Research Article

Predicted future changes in ocean temperature and pH do not affect prey selection by the girdled dogwhelk Trochia cingulata


Abstract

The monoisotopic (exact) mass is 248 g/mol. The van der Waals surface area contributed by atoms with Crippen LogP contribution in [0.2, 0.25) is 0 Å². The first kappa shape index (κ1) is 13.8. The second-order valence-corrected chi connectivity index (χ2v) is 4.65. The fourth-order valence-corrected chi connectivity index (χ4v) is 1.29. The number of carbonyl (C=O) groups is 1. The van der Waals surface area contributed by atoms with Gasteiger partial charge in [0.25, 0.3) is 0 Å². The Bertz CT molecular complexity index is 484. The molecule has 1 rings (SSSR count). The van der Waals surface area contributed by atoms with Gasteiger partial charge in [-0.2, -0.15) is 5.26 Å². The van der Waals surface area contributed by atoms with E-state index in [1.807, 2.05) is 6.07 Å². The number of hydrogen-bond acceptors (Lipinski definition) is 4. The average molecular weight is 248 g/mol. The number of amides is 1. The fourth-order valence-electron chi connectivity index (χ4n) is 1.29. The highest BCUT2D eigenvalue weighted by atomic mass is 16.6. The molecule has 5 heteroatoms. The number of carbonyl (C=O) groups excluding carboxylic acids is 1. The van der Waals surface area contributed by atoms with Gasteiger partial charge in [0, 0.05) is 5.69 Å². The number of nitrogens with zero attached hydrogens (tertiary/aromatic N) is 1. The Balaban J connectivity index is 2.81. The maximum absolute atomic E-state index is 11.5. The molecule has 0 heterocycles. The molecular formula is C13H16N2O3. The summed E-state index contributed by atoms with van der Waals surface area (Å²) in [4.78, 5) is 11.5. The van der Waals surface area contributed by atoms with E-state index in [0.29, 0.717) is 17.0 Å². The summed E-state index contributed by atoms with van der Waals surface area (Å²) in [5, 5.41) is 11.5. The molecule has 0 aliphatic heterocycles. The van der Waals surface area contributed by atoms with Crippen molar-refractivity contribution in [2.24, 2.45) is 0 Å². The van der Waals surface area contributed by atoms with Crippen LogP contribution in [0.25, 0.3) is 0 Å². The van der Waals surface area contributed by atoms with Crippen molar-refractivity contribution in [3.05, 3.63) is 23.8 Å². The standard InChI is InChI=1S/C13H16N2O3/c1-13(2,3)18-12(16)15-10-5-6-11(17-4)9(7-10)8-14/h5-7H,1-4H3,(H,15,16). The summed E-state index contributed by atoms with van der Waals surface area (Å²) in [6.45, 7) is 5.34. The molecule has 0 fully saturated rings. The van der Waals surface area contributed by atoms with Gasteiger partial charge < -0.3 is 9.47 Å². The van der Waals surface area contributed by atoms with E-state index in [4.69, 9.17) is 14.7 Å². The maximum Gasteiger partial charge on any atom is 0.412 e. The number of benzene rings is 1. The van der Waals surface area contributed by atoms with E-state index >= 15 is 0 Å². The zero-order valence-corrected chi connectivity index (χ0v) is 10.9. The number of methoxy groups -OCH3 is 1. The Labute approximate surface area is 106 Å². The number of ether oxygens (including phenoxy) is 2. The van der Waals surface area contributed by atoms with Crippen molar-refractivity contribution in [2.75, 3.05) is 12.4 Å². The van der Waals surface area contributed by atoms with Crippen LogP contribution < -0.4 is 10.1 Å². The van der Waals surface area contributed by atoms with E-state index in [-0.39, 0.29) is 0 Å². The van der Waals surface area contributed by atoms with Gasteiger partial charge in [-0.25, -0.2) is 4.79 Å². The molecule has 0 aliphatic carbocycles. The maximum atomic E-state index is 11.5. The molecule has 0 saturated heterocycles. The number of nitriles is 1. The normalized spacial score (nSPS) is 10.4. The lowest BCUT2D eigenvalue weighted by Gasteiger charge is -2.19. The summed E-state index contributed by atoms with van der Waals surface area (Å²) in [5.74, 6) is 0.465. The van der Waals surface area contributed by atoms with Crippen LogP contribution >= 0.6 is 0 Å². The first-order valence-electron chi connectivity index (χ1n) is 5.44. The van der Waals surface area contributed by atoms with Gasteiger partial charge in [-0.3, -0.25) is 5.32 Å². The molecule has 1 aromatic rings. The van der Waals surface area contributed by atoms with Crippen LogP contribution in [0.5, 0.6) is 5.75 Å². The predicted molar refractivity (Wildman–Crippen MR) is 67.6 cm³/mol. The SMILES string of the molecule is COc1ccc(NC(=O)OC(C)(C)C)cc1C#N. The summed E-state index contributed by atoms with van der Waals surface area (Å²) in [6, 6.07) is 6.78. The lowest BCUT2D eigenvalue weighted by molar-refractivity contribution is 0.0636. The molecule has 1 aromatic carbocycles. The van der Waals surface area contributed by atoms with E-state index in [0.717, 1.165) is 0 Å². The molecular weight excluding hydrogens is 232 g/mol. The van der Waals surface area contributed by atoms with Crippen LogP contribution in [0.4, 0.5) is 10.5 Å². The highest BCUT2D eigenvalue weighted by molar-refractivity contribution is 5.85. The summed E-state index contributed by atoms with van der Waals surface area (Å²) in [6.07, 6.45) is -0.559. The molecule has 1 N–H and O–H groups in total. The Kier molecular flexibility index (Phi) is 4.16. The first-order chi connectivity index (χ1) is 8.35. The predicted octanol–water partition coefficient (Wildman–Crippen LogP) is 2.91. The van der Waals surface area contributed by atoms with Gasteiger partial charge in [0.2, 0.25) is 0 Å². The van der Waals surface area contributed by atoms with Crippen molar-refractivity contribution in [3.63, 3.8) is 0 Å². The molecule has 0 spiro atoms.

Predator–prey relationships can drive community dynamics in marine systems, but it remains unclear how future changes in seawater temperatures and pH will influence these relationships. This study assessed the effect of predicted future temperatures and pH on the prey choice of the girdled dogwhelk Trochia cingulata (family Muricidae) when offered native (Aulacomya atra, Choromytilus meridionalis) and alien (Semimytilus algosus) mussels. Whelks were exposed to three pH levels: 8.0 (current), 7.7 (intermediate) and 7.5 (extreme), at each of three temperatures: 9 °C (cooling), 13 °C (current) and 17 °C (warming) for 6 weeks. Thereafter, the prey preference and predation rate were compared among treatments. Within two weeks, 98% of whelks exposed to warming died, precluding assessment of how warming affects their prey preference. Despite high mortality, the highest predation rates were recorded at 17 °C regardless of the pH level, likely reflecting increased energy costs and ingestion rates associated with warming. In the remaining treatments whelks preferred S. algosus irrespective of the levels of seawater cooling or acidification. These results align with previous work that demonstrated a preference by T. cingulata for S. algosus and suggest that the predator–prey relationship between this whelk and its mussel prey is unlikely to be disrupted under future marine conditions.

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